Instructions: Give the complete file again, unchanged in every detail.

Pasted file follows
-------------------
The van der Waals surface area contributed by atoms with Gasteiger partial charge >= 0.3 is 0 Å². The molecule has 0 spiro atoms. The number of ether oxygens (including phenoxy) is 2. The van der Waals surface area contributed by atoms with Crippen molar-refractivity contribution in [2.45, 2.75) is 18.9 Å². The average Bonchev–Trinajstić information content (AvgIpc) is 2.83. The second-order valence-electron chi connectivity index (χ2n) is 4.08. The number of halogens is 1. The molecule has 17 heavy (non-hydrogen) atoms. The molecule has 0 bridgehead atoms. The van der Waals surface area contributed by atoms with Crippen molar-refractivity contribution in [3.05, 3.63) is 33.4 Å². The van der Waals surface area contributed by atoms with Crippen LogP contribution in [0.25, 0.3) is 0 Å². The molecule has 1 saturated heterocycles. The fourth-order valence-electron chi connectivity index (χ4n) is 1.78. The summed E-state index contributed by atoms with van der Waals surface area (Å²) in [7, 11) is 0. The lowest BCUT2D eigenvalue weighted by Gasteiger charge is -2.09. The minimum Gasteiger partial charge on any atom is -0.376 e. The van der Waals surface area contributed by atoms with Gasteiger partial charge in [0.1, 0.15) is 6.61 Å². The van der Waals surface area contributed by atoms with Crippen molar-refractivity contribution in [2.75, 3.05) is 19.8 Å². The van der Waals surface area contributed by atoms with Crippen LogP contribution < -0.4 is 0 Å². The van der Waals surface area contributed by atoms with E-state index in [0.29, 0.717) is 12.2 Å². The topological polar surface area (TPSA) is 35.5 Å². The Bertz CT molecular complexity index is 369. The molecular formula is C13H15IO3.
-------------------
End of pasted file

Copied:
The van der Waals surface area contributed by atoms with Gasteiger partial charge >= 0.3 is 0 Å². The molecule has 0 spiro atoms. The number of ether oxygens (including phenoxy) is 2. The van der Waals surface area contributed by atoms with Crippen molar-refractivity contribution in [2.45, 2.75) is 18.9 Å². The average Bonchev–Trinajstić information content (AvgIpc) is 2.83. The second-order valence-electron chi connectivity index (χ2n) is 4.08. The number of halogens is 1. The molecule has 17 heavy (non-hydrogen) atoms. The molecule has 0 bridgehead atoms. The van der Waals surface area contributed by atoms with Crippen molar-refractivity contribution in [3.05, 3.63) is 33.4 Å². The van der Waals surface area contributed by atoms with Crippen LogP contribution in [0.25, 0.3) is 0 Å². The molecule has 1 saturated heterocycles. The fourth-order valence-electron chi connectivity index (χ4n) is 1.78. The summed E-state index contributed by atoms with van der Waals surface area (Å²) in [7, 11) is 0. The lowest BCUT2D eigenvalue weighted by Gasteiger charge is -2.09. The minimum Gasteiger partial charge on any atom is -0.376 e. The van der Waals surface area contributed by atoms with Gasteiger partial charge in [0.1, 0.15) is 6.61 Å². The van der Waals surface area contributed by atoms with Crippen molar-refractivity contribution in [2.75, 3.05) is 19.8 Å². The van der Waals surface area contributed by atoms with Crippen LogP contribution < -0.4 is 0 Å². The van der Waals surface area contributed by atoms with E-state index in [0.29, 0.717) is 12.2 Å². The topological polar surface area (TPSA) is 35.5 Å². The Bertz CT molecular complexity index is 369. The molecular formula is C13H15IO3.